I said, “I’m vividly aware of that.  Everybody in marketing is aware of that.  But I have a couple of hypotheses about your company because I’ve done a lot of reading about it, and if they’re true, you’re going to be advertising.”

He said, “What are they?”

I said, “I think your share of market has been declining.”

And he said, “Yes, it has.”

I said, “I think your new products are not as successful as your old products.”

He said, “That’s true.  They’re not.” 

And I said, “I don’t think that your products are as popular with children as they are with adults.”

And he said, “That’s true.” 

And I said, “Given those three, you’re going to start to advertise.” 

He said, “Well, we haven’t decided yet.”

 

It was not until 1969 that the company was ready to launch a national media advertising campaign.

 

When Hershey Foods Corporation began the process of searching for an advertising agency, it was particularly interested in the agency’s skills in producing television ads. After interviewing six firms, Hershey hired Ogilvy and Mather, who were based in New York City.

 

In sharing the news of hiring Ogilvy & Mather with their employees, Hershey noted the growing competition for shelf space in the grocery store, the changing demographics of the country’s population with the emergence of the baby boom generation and the need to connect with a more youthful audience. The July 21, 1969 memo stated:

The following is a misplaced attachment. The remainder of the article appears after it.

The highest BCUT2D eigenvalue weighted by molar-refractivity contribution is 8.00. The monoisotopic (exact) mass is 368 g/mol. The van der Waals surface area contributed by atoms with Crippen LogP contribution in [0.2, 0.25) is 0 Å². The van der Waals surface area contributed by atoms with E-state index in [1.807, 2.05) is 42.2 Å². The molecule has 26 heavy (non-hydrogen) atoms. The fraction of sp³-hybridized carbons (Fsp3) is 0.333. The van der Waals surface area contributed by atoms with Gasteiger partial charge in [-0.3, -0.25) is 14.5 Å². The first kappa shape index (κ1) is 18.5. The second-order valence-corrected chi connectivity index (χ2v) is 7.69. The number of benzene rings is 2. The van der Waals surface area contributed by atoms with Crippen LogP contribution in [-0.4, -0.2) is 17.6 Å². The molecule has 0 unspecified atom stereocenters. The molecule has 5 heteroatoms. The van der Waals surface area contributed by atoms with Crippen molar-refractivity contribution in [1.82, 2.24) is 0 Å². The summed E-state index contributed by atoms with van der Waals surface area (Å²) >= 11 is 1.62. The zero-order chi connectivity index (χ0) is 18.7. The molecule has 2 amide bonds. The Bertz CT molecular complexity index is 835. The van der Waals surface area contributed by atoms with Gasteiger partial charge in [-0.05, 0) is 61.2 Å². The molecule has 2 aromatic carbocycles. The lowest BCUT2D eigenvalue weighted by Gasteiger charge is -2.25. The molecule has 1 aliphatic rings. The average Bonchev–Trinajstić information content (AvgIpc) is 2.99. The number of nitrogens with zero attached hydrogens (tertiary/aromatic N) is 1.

With the competition getting keener for the consumers sweet tooth – and the fact that almost half of the people in the United States today are under 25 years of age, we felt it prudent to introduce this marketing tool to acquaint this younger generation with our items and to maintain our position with the over 25 group.

 

Hershey selected three brands with which to test the advertising waters: Hershey’s Milk Chocolate, Reese’s Peanut Butter Cups, and Hershey’s Instant, a milk chocolate powder. At first tests were done in seven cities for several months before launching a national campaign in September, 1970.

 

Hershey Foods Corporation used both television and print media ads to promote its products. 1980

Hershey Foods Corporation used both television and print media ads to promote its products. 1980

 

Ogilvy & Mather’s creative director for the Hershey Milk Chocolate team was Billings Fuess.  He developed the “Hershey. The Great American Chocolate Bar” ad campaign.

 

Billings Fuess was inspired by his love of Hershey’s Milk Chocolate, believing that it was superior to European milk chocolate. He explained his reasoning and inspiration in a 2010 oral history interview.: